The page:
The town where I live is famous for music. .  Musicians are a special breed and I appreciate their creativity and their love of their muse.  Some of the tunes are good, and some are better.  Not much of it is Christmas oriented, but I love cheery holiday music.  There is a radio station that has started playing all Christmas music.  They may have started that the day after Halloween!  Who knew there were so many holiday songs?  I like the happy and silly ones.  The slow ones sound too sad to me and one thing I don’t need now is sadness.  My mother always seemed sad a Christmas.  Maybe overwhelmed?

But what I love best about this season is the colored lights and decorations.  The malls and stores and even television have been loaded with holiday décor and ads for a while now.  There is such a thing as too much.  But after Thanksgiving it’s game on for me.  And yesterday I started adorning the house.

It was supposed to be blowmold day.  You know blowmolds.  Hollow plastic statues of people, animals and toys related to the season.  Santa, snowmen, the Holy Family and wise men. You know.

I have a small collection that I put up both inside the house and outdoors.  Did I mention that they light up?  Cool!  I have several Santas, some toy soldiers, an angel, and this year I got a Nativity set. I’m missing one of the kings so if you have it I want it.

My sister has a big collection.  I think she told me she had a hundred Christmas blowmolds, but she’s got them for every holiday.  Fun to collect but they take up some space.

So I move kinda slowly and I only managed to get a few of the blowmolds put out.  My mind wandered and I had to put some lighted snowflakes up in the picture window.  Really big snowflakes.  Each one is a blizzard by itself.  And then I had to put up a white tree in the woods.  Enough for today.

I’ve still got a few more blowmolds to put up, and the colored lights on the eaves of the house.  And then there is a whole other story regarding the tree.  I should say trees.  At least two at my house.  So, I have lots of lights strings to wrestle with and hundreds of ornaments to carefully place.  And then I can sit by the fire and enjoy it all with a cup of eggnog.  Spiked for me thank you.

That’s part of my story.  What’s yours?

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Reindeer Shepherd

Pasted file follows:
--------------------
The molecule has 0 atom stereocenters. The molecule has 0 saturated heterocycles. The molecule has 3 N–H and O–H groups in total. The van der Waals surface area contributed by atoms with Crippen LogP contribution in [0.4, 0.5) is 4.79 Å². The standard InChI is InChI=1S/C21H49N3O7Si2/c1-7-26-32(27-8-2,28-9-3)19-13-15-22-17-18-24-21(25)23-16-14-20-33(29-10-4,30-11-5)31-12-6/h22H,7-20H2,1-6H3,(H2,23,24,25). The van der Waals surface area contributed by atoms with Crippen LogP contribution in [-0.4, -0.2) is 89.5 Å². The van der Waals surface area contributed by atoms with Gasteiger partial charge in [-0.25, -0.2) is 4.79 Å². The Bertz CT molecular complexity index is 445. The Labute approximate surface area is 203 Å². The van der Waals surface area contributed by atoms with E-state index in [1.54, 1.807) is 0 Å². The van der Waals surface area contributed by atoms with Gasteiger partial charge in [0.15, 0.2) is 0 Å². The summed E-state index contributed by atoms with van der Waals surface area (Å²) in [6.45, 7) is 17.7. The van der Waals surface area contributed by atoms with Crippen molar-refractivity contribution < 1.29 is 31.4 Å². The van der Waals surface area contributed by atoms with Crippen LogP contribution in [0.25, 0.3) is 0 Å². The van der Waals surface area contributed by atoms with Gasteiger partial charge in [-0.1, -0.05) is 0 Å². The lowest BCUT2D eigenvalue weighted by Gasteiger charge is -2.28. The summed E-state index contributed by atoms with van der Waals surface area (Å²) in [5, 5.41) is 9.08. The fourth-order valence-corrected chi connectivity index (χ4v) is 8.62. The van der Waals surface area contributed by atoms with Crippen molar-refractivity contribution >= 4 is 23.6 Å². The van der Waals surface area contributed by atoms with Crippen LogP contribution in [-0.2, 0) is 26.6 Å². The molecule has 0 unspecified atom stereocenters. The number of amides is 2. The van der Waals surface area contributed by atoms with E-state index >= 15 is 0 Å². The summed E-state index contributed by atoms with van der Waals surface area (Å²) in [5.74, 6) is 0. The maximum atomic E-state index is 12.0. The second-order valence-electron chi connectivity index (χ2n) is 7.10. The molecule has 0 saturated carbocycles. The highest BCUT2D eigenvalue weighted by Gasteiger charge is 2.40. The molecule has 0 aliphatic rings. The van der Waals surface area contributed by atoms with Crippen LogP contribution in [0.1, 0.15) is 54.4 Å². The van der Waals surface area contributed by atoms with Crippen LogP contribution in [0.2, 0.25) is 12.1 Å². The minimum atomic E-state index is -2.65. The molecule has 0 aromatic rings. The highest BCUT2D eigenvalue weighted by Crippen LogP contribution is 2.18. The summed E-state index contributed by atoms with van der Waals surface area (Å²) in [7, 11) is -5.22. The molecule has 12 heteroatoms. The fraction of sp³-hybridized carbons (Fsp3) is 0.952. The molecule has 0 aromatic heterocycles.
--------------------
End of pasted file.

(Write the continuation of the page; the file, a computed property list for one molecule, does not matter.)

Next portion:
Mae is a nut. Actually, she’s a dog.  My dog.  She’s some kind of mix of German Shepherd and reindeer.  Really.  Her nose is German Shepherd but her color, and her jumping ability are pure reindeer.

She’s almost three years old now but isn’t very well behaved.  Probably my fault since I never taught her anything.  Bad daddy.  She likes to play fetch, but never brings the stick or ball back to me. She thinks its great fun to run toward me with it, then leap over my head and run off.

She does know how to sit.  And she’s very good at sleeping.  That she may have learned from me.  But what amazes me is her choice of toys.

During the summer, and it seems like all spring and fall as well, I cut the grass in our yard with a push lawnmower.  It’s a lot of grass so it takes a couple of days in short bursts.  It’s slowed down considerably by Miss Mae.

For whatever reason she has decided that she doesn’t like the lawnmower.  The noise I assume.  She hasn’t said.  But I know her opinion of the lawnmower because she loves to bark at it.  And to bite the wheels.  Scares the crap out of me.  With the mower running she’ll run up and bite at the tires.  It’s loud so I’m yelling at her to get away and quit biting. The damn mower is gonna bite you Mae and it will be nasty.

Eventually she gets bored and bounds off to find something else to do.  She might even follow me around as I cut the grass.

On the other hand, she is terrified of the vacuum cleaner.  It’s smaller and quieter than the lawnmower.  Go figure.  She sees that thing or hears it rolling out of its closet and she’ll disappear.  You can see the panic in her eyes.  Maybe because its indoors.

I guess we all have our likes and dislikes.  Even dogs.

Her choices seem weird to me, but she is my dog.  And a loyal pooch she is.  Follows me everywhere.  So, weird or not, she’s my friend.  And she accepts all my weirdness.  That’s what friends do.

That’s part of my story.  What’s yours?